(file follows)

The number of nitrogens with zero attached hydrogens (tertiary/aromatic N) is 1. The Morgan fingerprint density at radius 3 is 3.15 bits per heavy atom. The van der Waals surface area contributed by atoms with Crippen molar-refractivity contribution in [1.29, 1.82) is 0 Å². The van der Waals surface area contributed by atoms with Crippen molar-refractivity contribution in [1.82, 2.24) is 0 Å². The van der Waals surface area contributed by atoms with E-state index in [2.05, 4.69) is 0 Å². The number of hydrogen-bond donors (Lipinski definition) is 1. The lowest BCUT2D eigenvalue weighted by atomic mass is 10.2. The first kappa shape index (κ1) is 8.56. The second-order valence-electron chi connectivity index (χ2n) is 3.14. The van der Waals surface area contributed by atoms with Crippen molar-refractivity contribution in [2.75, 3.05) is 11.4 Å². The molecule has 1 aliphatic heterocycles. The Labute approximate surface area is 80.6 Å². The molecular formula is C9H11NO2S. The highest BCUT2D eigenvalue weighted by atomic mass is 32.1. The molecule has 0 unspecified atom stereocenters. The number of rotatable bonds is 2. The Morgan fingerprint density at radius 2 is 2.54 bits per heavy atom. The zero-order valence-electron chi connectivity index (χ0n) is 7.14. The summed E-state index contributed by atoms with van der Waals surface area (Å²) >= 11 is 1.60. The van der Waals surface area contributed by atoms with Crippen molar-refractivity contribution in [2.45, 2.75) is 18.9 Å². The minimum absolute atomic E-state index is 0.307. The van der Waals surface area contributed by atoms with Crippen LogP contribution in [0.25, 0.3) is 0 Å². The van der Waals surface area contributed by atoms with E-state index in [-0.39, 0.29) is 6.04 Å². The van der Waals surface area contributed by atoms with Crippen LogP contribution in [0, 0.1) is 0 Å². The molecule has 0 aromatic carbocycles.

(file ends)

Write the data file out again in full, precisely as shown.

The number of nitrogens with zero attached hydrogens (tertiary/aromatic N) is 1. The Morgan fingerprint density at radius 3 is 3.15 bits per heavy atom. The van der Waals surface area contributed by atoms with Crippen molar-refractivity contribution in [1.29, 1.82) is 0 Å². The van der Waals surface area contributed by atoms with Crippen molar-refractivity contribution in [1.82, 2.24) is 0 Å². The van der Waals surface area contributed by atoms with E-state index in [2.05, 4.69) is 0 Å². The number of hydrogen-bond donors (Lipinski definition) is 1. The lowest BCUT2D eigenvalue weighted by atomic mass is 10.2. The first kappa shape index (κ1) is 8.56. The second-order valence-electron chi connectivity index (χ2n) is 3.14. The van der Waals surface area contributed by atoms with Crippen molar-refractivity contribution in [2.75, 3.05) is 11.4 Å². The molecule has 1 aliphatic heterocycles. The Labute approximate surface area is 80.6 Å². The molecular formula is C9H11NO2S. The highest BCUT2D eigenvalue weighted by atomic mass is 32.1. The molecule has 0 unspecified atom stereocenters. The number of rotatable bonds is 2. The Morgan fingerprint density at radius 2 is 2.54 bits per heavy atom. The zero-order valence-electron chi connectivity index (χ0n) is 7.14. The summed E-state index contributed by atoms with van der Waals surface area (Å²) >= 11 is 1.60. The van der Waals surface area contributed by atoms with Crippen molar-refractivity contribution in [2.45, 2.75) is 18.9 Å². The minimum absolute atomic E-state index is 0.307. The van der Waals surface area contributed by atoms with Crippen LogP contribution in [0.25, 0.3) is 0 Å². The van der Waals surface area contributed by atoms with E-state index in [-0.39, 0.29) is 6.04 Å². The van der Waals surface area contributed by atoms with Crippen LogP contribution in [0, 0.1) is 0 Å². The molecule has 0 aromatic carbocycles.